It’s not the biggest or buzziest fest around, but nothing can match Northwest Film Forum’s Local Sightings Festival when it comes to giving regional filmmakers their due. Now in its 15th year, the festival turns a spotlight on the dramas, documentaries, and experimental shorts of artists who know much of sunless days and introspection. Filmmakers come from Alaska to Oregon, with 2010’s Local Sightings winner—Olympia director Zach Weintraub (Bummer Summer)—opening this year’s fest with his second feature, The International Sign for Choking.
Choking follows Josh, a young American documentarian played by Weintraub, to Buenos Aires on assignment. Though Josh is there on business, he’s focused on pleasure: namely, an attempt to rekindle a relationship with an ex while simultaneously courting Anna (Sophia Takal), a pretty little American who is literally the girl next door in shared housing. While the narrative is meandering at best, Nandan Rao’s cinematography shines. Rao fills the screen with bold off-center framings and vivid colors. Argentina doesn’t star; the filmmakers are more intent on showing Josh and Anna against the canary yellow-and-cool blue floral wallpaper of their rooms. It’s a narrow, personal focus that serves The International Sign for Choking well. Weintraub captures and embodies a certain hipster blend of self-importance in the face of alienation that seems to be the calling card of modern urban twentysomethings.
Also screening (just in time for budding Sonica fever) is Fast Break, a rare cinema verite sports documentary capturing the 1977 Portland Trail Blazers in their championship season. Star of the documentary is Bill Walton, the Blazers’ affable redheaded center who’s a sort of monk who dunks. He exudes a Zen-like peace, whether biking through the Oregon countryside, counseling kids at a summer camp, or sitting by a stream waxing poetic about life and basketball. Injuries would soon derail a career that could’ve placed Walton among the best players in NBA history, making his onscreen sentiments all that more heartbreaking.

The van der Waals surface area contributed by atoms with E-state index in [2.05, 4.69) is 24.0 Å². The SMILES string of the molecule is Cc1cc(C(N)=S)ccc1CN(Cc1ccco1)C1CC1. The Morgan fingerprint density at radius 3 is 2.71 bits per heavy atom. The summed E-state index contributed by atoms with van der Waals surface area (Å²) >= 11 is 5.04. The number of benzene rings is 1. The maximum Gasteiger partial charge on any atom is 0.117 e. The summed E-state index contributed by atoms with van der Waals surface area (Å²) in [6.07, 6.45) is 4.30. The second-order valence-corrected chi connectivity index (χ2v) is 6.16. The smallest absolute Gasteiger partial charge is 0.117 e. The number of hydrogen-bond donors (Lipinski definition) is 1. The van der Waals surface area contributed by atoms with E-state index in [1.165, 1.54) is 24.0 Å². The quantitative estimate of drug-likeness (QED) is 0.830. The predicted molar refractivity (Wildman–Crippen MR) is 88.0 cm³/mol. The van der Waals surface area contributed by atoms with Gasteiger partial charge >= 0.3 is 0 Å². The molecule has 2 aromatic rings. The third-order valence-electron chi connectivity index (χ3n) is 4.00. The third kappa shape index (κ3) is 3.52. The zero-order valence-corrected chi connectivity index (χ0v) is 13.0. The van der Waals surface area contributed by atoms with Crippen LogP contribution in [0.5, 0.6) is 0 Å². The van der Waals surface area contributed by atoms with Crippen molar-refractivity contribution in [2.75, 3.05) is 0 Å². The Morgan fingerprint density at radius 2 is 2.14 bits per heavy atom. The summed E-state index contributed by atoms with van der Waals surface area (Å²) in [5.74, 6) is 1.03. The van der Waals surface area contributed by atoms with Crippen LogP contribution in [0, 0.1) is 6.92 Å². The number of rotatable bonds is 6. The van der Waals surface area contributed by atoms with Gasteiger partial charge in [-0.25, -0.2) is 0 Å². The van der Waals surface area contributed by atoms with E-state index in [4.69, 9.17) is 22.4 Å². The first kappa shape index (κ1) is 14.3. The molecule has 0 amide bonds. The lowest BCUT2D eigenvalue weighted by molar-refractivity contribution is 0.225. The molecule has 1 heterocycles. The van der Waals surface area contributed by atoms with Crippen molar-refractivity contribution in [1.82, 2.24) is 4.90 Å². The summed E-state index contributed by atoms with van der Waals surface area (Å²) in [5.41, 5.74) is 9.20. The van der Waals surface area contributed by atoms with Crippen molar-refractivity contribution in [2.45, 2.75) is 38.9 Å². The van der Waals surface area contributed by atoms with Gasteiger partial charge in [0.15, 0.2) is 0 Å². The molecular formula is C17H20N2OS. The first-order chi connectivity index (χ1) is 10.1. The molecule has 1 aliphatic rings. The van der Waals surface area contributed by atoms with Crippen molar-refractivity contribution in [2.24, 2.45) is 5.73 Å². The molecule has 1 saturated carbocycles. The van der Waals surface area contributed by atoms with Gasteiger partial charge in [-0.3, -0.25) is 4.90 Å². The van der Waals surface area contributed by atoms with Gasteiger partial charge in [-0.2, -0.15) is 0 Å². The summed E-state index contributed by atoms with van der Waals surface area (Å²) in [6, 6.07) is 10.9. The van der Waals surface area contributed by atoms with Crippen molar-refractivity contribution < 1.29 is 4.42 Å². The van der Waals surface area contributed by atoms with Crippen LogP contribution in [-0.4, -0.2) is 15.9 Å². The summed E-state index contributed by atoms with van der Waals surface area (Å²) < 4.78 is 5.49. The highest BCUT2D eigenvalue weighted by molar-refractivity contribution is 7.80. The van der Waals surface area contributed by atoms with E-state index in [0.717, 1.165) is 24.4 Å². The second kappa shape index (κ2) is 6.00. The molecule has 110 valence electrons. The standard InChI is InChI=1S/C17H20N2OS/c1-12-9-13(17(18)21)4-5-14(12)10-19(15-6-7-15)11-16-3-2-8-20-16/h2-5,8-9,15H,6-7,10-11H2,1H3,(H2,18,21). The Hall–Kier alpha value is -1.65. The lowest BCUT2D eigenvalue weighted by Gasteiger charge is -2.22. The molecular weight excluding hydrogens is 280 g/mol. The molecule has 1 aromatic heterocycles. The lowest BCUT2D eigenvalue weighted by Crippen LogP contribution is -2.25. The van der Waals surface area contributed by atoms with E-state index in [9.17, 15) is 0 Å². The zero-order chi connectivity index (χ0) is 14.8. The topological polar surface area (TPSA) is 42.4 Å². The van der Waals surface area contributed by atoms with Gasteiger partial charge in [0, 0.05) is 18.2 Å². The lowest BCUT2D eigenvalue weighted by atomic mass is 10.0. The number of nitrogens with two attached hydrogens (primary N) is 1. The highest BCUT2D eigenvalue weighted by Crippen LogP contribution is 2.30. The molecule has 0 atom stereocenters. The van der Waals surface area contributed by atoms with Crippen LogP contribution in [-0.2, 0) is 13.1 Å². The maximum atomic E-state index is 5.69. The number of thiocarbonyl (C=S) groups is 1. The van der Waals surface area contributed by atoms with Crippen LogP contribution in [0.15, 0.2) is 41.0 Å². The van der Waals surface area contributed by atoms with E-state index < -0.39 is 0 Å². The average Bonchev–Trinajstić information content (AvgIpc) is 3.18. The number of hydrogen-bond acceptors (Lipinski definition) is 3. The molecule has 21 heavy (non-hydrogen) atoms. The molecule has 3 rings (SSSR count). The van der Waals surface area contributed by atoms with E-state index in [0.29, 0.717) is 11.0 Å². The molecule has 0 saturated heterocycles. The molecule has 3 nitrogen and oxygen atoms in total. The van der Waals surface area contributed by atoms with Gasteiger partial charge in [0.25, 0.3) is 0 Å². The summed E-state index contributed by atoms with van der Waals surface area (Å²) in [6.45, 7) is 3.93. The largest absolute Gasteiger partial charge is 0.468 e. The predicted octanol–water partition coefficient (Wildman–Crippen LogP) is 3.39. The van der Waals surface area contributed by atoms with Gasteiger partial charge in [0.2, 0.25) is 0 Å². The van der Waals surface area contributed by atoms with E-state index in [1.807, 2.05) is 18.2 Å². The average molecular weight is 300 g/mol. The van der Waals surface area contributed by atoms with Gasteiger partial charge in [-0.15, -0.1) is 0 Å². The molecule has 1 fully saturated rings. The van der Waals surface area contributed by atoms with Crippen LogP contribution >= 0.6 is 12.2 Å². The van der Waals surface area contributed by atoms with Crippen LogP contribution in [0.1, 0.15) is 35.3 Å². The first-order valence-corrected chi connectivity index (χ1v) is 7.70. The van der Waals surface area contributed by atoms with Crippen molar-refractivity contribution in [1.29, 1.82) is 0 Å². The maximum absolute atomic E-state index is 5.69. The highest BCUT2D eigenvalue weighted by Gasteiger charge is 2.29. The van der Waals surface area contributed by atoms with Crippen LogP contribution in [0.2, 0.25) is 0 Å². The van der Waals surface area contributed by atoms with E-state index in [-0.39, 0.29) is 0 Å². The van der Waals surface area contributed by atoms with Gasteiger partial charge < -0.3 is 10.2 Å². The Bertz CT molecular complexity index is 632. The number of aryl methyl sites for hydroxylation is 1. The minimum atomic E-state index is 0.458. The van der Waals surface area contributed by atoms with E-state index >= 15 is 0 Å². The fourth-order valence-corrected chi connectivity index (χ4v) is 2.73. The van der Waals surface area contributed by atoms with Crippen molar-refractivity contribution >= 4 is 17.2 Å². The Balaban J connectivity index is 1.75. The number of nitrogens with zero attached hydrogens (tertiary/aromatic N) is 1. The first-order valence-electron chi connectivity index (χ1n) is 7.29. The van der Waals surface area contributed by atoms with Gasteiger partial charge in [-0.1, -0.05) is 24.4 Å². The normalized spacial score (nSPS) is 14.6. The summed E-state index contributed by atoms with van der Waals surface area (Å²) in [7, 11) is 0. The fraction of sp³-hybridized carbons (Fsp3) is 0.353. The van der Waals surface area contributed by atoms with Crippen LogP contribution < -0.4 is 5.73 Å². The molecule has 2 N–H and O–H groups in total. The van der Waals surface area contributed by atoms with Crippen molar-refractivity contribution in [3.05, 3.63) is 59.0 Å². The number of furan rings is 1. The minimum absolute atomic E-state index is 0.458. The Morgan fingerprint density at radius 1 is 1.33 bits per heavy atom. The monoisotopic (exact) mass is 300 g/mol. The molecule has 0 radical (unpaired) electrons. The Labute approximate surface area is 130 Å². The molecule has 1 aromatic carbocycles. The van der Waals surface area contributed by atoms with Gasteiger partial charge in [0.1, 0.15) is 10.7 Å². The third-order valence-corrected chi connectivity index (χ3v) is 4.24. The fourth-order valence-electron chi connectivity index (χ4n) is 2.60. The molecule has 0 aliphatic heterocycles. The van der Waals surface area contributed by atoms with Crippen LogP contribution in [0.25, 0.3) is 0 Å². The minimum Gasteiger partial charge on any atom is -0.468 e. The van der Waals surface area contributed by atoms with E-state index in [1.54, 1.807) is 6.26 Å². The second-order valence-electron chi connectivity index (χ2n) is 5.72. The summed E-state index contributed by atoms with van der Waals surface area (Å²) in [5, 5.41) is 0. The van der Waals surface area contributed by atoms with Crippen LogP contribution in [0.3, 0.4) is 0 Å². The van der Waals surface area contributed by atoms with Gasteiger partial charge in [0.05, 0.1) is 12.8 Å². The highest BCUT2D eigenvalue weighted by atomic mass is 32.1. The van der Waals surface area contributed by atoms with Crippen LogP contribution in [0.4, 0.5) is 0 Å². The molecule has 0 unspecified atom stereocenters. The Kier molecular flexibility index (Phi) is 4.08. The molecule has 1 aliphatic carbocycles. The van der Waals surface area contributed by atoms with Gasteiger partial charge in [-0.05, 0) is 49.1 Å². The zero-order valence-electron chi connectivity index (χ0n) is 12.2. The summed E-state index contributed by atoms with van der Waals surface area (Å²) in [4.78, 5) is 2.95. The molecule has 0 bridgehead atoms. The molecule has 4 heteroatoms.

Fast Break is really a film for basketball junkies—or, more specifically, fans of the '70s Blazers who don’t need introductions. While director Don Zavin offers some game-time footage, there are even more extended fly-on-the-wall shots of teammates playing backgammon. That said, there’s a beauty to the film’s openness and leisureliness compared to other sports docs. It captures a bygone era: when practices were open to the public and held at a tiny local gym; when players would discuss getting their realtor's license in the offseason; when fans could rush the court after a big victory or mob the team at the airport; and when the average player salary was under $110,000. Even if Seattle gets the Sonics back, the city will never experience anything like what's captured in Fast Break.
For the full festival lineup visit localsightings.nwfilmforum.org.
15th Annual Local Sightings Festival
Sept 28–Oct 4, Northwest Film Forum, single tickets $10–$12, festival pass $100